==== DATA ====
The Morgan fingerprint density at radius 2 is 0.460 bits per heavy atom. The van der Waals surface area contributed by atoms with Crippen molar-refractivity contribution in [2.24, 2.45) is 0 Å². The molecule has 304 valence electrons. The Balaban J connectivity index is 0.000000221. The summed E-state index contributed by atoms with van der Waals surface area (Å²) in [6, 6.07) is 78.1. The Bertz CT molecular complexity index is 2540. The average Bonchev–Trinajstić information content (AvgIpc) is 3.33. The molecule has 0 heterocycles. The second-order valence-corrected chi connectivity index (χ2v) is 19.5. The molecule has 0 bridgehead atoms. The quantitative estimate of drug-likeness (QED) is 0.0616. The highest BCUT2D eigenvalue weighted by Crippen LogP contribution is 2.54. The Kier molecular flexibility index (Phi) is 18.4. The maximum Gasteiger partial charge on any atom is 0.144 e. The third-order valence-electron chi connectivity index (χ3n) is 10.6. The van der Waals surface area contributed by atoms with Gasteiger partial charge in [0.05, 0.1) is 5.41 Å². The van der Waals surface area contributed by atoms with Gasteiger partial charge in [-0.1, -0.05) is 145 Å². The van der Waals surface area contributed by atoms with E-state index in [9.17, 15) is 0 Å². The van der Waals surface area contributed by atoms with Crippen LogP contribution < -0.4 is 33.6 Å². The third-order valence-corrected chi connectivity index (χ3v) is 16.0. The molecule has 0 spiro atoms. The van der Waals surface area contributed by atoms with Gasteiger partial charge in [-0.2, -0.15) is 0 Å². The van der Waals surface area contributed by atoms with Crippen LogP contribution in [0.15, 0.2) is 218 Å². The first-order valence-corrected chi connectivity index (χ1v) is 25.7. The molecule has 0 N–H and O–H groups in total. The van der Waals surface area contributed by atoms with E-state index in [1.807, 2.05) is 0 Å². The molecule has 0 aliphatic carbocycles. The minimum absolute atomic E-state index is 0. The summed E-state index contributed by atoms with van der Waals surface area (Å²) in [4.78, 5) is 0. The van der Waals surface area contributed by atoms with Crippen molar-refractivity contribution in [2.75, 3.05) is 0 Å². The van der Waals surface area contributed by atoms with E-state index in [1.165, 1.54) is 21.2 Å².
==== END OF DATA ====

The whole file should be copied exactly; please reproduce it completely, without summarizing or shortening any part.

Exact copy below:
The Morgan fingerprint density at radius 2 is 0.460 bits per heavy atom. The van der Waals surface area contributed by atoms with Crippen molar-refractivity contribution in [2.24, 2.45) is 0 Å². The molecule has 304 valence electrons. The Balaban J connectivity index is 0.000000221. The summed E-state index contributed by atoms with van der Waals surface area (Å²) in [6, 6.07) is 78.1. The Bertz CT molecular complexity index is 2540. The average Bonchev–Trinajstić information content (AvgIpc) is 3.33. The molecule has 0 heterocycles. The second-order valence-corrected chi connectivity index (χ2v) is 19.5. The molecule has 0 bridgehead atoms. The quantitative estimate of drug-likeness (QED) is 0.0616. The highest BCUT2D eigenvalue weighted by Crippen LogP contribution is 2.54. The Kier molecular flexibility index (Phi) is 18.4. The maximum Gasteiger partial charge on any atom is 0.144 e. The third-order valence-electron chi connectivity index (χ3n) is 10.6. The van der Waals surface area contributed by atoms with Gasteiger partial charge in [0.05, 0.1) is 5.41 Å². The van der Waals surface area contributed by atoms with Gasteiger partial charge in [-0.1, -0.05) is 145 Å². The van der Waals surface area contributed by atoms with E-state index in [9.17, 15) is 0 Å². The van der Waals surface area contributed by atoms with Crippen LogP contribution < -0.4 is 33.6 Å². The third-order valence-corrected chi connectivity index (χ3v) is 16.0. The molecule has 0 spiro atoms. The van der Waals surface area contributed by atoms with Gasteiger partial charge in [-0.2, -0.15) is 0 Å². The van der Waals surface area contributed by atoms with Crippen LogP contribution in [0.15, 0.2) is 218 Å². The first-order valence-corrected chi connectivity index (χ1v) is 25.7. The molecule has 0 N–H and O–H groups in total. The van der Waals surface area contributed by atoms with E-state index in [1.807, 2.05) is 0 Å². The molecule has 0 aliphatic carbocycles. The minimum absolute atomic E-state index is 0. The summed E-state index contributed by atoms with van der Waals surface area (Å²) in [4.78, 5) is 0. The van der Waals surface area contributed by atoms with Crippen molar-refractivity contribution in [2.75, 3.05) is 0 Å². The van der Waals surface area contributed by atoms with E-state index in [1.165, 1.54) is 21.2 Å².